The court found one of the most convincing reasons to adopt and establish civil harassment rather than using defamation is simply because the perpetrator in this case did not intend to defame her victims. Instead, she intended to harass, hurt, and abuse them. Harassment is already recognized in criminal and family law. As a result, the court determined that it is capable of recognizing it in civil law while stating, “it is only the most serious and persistent of harassing conduct that rises to a level where the law should respond to it.” That is, the court will likely not intervene in trivial online disputes.
Ongoing Limitation Periods
Another interesting and potential novel issue addressed by the court in this case is the limitation period that applies for a claim of online harassment. The perpetrator argued that the limitation period (two years in Ontario) ought to commence when the publication was first made. The court disagreed and determined that where the harassing post continues to be made publicly accessible, the discovery is ongoing and may remain the basis of a lawsuit. In theory, this could be interpreted to mean that the two-year limitation period commences once the harassing materials are removed from the internet or the harassment ceases to exist.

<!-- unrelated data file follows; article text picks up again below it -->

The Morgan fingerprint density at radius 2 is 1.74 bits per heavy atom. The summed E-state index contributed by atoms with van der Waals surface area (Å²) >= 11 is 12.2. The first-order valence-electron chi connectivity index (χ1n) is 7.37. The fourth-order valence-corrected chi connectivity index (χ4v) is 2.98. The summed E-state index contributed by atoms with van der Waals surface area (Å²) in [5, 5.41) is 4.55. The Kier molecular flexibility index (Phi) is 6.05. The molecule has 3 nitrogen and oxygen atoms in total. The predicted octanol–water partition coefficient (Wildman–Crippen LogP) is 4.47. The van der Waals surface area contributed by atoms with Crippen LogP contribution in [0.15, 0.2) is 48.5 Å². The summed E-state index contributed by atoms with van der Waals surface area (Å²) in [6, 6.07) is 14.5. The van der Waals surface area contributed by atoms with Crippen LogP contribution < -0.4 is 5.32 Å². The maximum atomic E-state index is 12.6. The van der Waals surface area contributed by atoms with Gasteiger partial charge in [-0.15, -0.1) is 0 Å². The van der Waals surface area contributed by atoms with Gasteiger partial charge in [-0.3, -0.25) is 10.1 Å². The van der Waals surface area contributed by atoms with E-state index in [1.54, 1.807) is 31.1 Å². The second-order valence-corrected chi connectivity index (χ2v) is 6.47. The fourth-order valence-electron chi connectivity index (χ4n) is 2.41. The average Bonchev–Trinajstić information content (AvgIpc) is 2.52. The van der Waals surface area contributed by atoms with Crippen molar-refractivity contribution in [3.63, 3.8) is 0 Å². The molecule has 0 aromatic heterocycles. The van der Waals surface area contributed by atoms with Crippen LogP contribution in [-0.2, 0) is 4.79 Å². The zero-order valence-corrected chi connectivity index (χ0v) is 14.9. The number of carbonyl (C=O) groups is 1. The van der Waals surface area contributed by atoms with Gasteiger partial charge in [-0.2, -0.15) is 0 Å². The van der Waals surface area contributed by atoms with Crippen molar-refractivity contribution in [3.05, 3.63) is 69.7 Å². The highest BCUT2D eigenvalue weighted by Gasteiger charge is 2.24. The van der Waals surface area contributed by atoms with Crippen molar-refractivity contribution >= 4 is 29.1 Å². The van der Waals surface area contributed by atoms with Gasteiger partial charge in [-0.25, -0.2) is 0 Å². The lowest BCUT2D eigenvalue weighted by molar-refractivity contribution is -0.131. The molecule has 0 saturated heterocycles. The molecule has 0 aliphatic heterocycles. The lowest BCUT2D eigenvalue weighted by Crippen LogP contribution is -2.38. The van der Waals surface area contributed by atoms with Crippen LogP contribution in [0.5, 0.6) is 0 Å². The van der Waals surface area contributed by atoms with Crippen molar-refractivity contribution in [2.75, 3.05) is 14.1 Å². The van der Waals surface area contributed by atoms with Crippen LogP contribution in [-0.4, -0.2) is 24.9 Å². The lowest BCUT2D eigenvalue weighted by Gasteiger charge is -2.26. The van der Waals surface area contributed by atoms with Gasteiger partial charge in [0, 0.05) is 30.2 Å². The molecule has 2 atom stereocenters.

Unique Remedies for a New Problem
The court ordered a permanent injunction preventing the Defendant from making any additional harassing statements. The court also ordered that title to all of the internet postings be given to the victims. Presumably, this would allow the victims to step into the role of the author(s) and delete the posts. The perpetrator had a habit of targeting her victims’ family members. As a result, the court determined that the injunctive relief could apply to a broad range of individuals associated with the victims without requiring them to actually be identified in the court order nor did they need to be parties to the lawsuits.
The court was also willing to include wording in the decision that would make it effective in other jurisdictions. In common law jurisdictions such as Ontario, when a defamation claim is brought, it is usually the case that the Defendant ought to prove that the statements were not false or they may rely on defences such as “fair comment”. However, in other jurisdictions, such as those where the websites that hosted the defamatory content were located, the service providers were only willing to remove the statements if a court declared that they were false, which flipped the burden of truth and placed it on the victims. The judge in this case was comfortable with adjudging that the statements were indeed false to satisfy the requirements for removing online content for organizations located abroad.
If you have questions about a defamation matter or are the subject of a harassing statement, contact Walker Law’s civil litigation lawyers for a consultation.
Please note that this article is intended for information purposes only. It is not intended to provide legal advice. If you have any specific questions, please contact a lawyer.
Tags: Defamation and Media, Civil Litigation Law